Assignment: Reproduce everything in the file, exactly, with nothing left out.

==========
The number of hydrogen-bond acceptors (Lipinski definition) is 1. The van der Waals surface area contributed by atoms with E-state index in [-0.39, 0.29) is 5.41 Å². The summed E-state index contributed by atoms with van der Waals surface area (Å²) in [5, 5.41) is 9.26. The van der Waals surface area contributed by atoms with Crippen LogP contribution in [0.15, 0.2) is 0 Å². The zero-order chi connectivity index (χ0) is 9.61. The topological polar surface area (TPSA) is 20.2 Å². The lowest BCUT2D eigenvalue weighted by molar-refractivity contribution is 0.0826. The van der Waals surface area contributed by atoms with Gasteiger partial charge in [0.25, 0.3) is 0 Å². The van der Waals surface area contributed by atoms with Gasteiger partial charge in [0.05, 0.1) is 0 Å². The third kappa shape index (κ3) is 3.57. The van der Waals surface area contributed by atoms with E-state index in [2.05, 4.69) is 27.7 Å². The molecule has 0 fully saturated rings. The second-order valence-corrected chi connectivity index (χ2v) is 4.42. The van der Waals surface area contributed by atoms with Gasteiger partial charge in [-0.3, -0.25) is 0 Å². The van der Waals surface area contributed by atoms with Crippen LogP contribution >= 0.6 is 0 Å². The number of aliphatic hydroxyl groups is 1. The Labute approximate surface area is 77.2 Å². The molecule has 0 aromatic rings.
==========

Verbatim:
The number of hydrogen-bond acceptors (Lipinski definition) is 1. The van der Waals surface area contributed by atoms with E-state index in [-0.39, 0.29) is 5.41 Å². The summed E-state index contributed by atoms with van der Waals surface area (Å²) in [5, 5.41) is 9.26. The van der Waals surface area contributed by atoms with Crippen LogP contribution in [0.15, 0.2) is 0 Å². The zero-order chi connectivity index (χ0) is 9.61. The topological polar surface area (TPSA) is 20.2 Å². The lowest BCUT2D eigenvalue weighted by molar-refractivity contribution is 0.0826. The van der Waals surface area contributed by atoms with Gasteiger partial charge in [0.25, 0.3) is 0 Å². The van der Waals surface area contributed by atoms with Gasteiger partial charge in [0.05, 0.1) is 0 Å². The third kappa shape index (κ3) is 3.57. The van der Waals surface area contributed by atoms with E-state index in [2.05, 4.69) is 27.7 Å². The molecule has 0 fully saturated rings. The second-order valence-corrected chi connectivity index (χ2v) is 4.42. The van der Waals surface area contributed by atoms with Gasteiger partial charge in [-0.3, -0.25) is 0 Å². The van der Waals surface area contributed by atoms with Crippen LogP contribution >= 0.6 is 0 Å². The number of aliphatic hydroxyl groups is 1. The Labute approximate surface area is 77.2 Å². The molecule has 0 aromatic rings.